(ii) The Administrative Board of the State Judiciary;
(iii) Civil, family and criminal courts;
(iv) Municipal courts;
(v) Magistrates’ courts;
(vi) Supernumerary judges;
(vii) Indigenous courts.48
Indigenous courts are set up in regions with a majority indigenous population in order to ensure the proper administration of justice.
In 2002, a decree was issued which provided for the establishment of an indigenous court in the municipality of Cuetzalán. The decree refers to the establishment of juvenile civil courts and juvenile social protection courts, as well as magistrates’ courts that hear cases involving persons from indigenous groups. These persons may make use of the mediation mechanisms provided for in the State Code of Civil Procedure and may follow indigenous practices and customs so long as they are in keeping with the Constitution of the United Mexican States.
The Indigenous Justice Act grants Mayan communities in Quintana Roo the right to resolve private legal disputes in accordance with their practices, customs and traditions. Accordingly, an indigenous justice system was established under which indigenous representatives participate in the Council of the Judiciary on Indigenous Justice.
The State High Court of Justice includes the Judge for Indigenous Affairs, whose job is to promote the use of oral proceedings that dispense with excessive formalities and red tape in order to provide rapid responses to indigenous communities, rural populations and the poor.
The Judge for Indigenous Affairs and traditional judges are respected members of the community.
The law provides for oral proceedings in which the parties are authorized to dispense with formalities.49
The High Court of Justice, on advice from the Council of the Judiciary on Indigenous Justice, decides which communities will be assigned a traditional judge.
San Luis Potosí
The indigenous justice system is recognized as the system through which legal disputes between members of indigenous communities or between such persons and non-indigenous parties are to be resolved. Each community is authorized to determine its own judicial procedures in accordance with its internal legal system.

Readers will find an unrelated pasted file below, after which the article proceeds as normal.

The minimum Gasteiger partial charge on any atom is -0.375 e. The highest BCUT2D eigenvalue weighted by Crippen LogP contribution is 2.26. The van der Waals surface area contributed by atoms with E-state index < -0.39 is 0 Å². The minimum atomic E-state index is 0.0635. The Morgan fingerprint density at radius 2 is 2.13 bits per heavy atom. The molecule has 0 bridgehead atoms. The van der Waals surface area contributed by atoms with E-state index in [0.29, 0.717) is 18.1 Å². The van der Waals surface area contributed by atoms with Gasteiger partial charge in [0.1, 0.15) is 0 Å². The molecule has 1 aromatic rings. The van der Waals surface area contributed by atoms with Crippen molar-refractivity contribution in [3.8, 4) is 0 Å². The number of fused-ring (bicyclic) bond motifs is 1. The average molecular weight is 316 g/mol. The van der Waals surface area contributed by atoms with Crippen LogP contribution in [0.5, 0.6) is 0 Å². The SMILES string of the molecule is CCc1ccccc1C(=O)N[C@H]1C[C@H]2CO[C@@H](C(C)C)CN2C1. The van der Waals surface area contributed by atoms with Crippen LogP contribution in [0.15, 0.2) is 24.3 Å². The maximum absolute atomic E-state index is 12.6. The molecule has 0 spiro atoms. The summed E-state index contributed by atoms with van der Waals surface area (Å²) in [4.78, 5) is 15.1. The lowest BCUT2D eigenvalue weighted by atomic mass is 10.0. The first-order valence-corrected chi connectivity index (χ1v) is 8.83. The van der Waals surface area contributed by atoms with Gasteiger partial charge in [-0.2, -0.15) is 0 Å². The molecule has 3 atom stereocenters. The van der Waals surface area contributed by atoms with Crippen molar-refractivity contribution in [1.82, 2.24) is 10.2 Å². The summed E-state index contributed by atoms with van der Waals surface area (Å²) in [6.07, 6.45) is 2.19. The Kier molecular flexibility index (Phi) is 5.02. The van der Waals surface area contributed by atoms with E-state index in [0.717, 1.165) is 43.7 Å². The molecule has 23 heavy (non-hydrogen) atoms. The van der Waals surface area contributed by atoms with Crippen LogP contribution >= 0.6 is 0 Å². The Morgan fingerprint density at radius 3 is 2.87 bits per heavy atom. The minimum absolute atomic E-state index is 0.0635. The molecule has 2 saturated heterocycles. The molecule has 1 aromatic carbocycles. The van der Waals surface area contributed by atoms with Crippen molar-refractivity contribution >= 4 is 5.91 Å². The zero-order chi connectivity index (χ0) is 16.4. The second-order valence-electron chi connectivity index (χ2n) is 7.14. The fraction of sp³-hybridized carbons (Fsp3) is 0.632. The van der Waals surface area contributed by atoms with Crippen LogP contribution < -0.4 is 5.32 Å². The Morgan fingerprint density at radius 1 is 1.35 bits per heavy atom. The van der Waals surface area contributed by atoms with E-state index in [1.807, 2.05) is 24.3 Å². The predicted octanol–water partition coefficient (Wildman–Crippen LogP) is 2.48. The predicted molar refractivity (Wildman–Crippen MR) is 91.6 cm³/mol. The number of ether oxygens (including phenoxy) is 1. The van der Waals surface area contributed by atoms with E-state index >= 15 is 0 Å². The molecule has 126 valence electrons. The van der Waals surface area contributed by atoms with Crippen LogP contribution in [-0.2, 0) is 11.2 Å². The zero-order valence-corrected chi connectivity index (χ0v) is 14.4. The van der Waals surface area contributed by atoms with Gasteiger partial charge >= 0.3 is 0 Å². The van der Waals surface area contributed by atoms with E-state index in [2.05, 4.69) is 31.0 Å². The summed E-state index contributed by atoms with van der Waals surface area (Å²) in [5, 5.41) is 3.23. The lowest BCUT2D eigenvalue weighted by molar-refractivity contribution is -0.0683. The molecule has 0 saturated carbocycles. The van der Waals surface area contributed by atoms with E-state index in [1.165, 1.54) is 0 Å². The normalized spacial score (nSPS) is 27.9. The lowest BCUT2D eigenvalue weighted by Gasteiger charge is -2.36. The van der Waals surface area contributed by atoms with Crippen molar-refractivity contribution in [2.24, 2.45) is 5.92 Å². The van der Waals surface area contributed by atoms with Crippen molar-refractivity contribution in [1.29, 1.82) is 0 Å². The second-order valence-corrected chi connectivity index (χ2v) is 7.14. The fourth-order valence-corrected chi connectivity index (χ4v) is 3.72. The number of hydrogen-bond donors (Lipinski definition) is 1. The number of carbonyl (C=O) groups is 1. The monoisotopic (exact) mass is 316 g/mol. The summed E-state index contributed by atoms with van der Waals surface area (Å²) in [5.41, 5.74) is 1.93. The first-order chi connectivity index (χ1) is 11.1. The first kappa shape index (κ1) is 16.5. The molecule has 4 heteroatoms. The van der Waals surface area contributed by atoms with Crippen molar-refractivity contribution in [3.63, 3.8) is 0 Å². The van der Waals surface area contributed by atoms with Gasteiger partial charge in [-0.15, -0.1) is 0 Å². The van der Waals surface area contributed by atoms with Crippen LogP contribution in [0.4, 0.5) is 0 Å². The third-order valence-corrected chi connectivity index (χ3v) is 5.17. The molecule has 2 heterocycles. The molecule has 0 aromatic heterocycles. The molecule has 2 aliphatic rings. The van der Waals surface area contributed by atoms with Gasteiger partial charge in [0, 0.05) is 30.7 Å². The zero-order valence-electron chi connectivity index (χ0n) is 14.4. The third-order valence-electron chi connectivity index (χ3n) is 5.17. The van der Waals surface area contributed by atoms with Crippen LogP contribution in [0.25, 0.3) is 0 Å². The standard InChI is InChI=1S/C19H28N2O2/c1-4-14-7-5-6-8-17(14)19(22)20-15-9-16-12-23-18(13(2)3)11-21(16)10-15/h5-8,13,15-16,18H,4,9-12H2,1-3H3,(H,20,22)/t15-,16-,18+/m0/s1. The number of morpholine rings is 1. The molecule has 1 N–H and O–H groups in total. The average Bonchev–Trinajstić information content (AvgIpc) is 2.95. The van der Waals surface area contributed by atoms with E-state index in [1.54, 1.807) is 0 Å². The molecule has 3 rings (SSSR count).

Assistant judges are assigned in accordance with each community’s rules on the subject. The corresponding assembly must notify the High Court of Justice and the Council of the Judiciary on Indigenous Justice of such appointments.
Assistant judges have jurisdiction over their community or locality.
Juvenile court judges preside over conciliation proceedings within their jurisdictions regarding disputes that arise between persons from their communities and act to safeguard the individual guarantees enjoyed under civil, family and criminal law in accordance with the Constitution.
355. In October 2006, the National Commission for the Development of Indigenous Peoples held a meeting for indigenous judges from various states in order to analyse the judicial institutions, procedures and authorities that form part of their communities’ internal legal systems and the link between them and the judicial branch at the state government level. The meeting addressed the following issues: sharing experiences of institutions and authorities in charge of dispute settlement systems in their communities; procedures and methods used to implement their legal systems; forms of punishment; and links with the local judiciary and its impact on the communities.
The Committee reminds the State party of article 5 (c) of the Convention, and recommends that it guarantee in practice the right of the indigenous peoples to participate in government and in the management of public affairs at every level.
356. Information on this subject is provided in the section on article 5 under the heading “Political rights”.
The Committee reminds the State party of its general recommendation 23 on the rights of indigenous peoples, in particular paragraph 5, which calls on States parties to recognize and protect the rights of indigenous peoples to own, develop, control and use their lands and territories. The Committee also recommends that the State party should ensure the effective implementation of the programme for dealing with hot spots, which is designed to settle conflicts caused mainly by disputes over land ownership. The Committee requests the State party to supply information in its next periodic report on progress made in this area.
357. Current agrarian legislation, introduced in 1992, establishes the legal basis for a new agrarian justice system.
358. In accordance with article 2 of the Constitution, indigenous peoples and communities have the right to conserve and improve their habitat, preserve the identity of their lands and enjoy the preferential use of natural resources in the locations where these communities are settled and live in accordance with the forms and modalities of property and land ownership established in the Constitution of the United Mexican States, the laws on these matters and the rights acquired by third parties or by members of the community, without prejudice to the strategic areas that are reserved for the Nation.50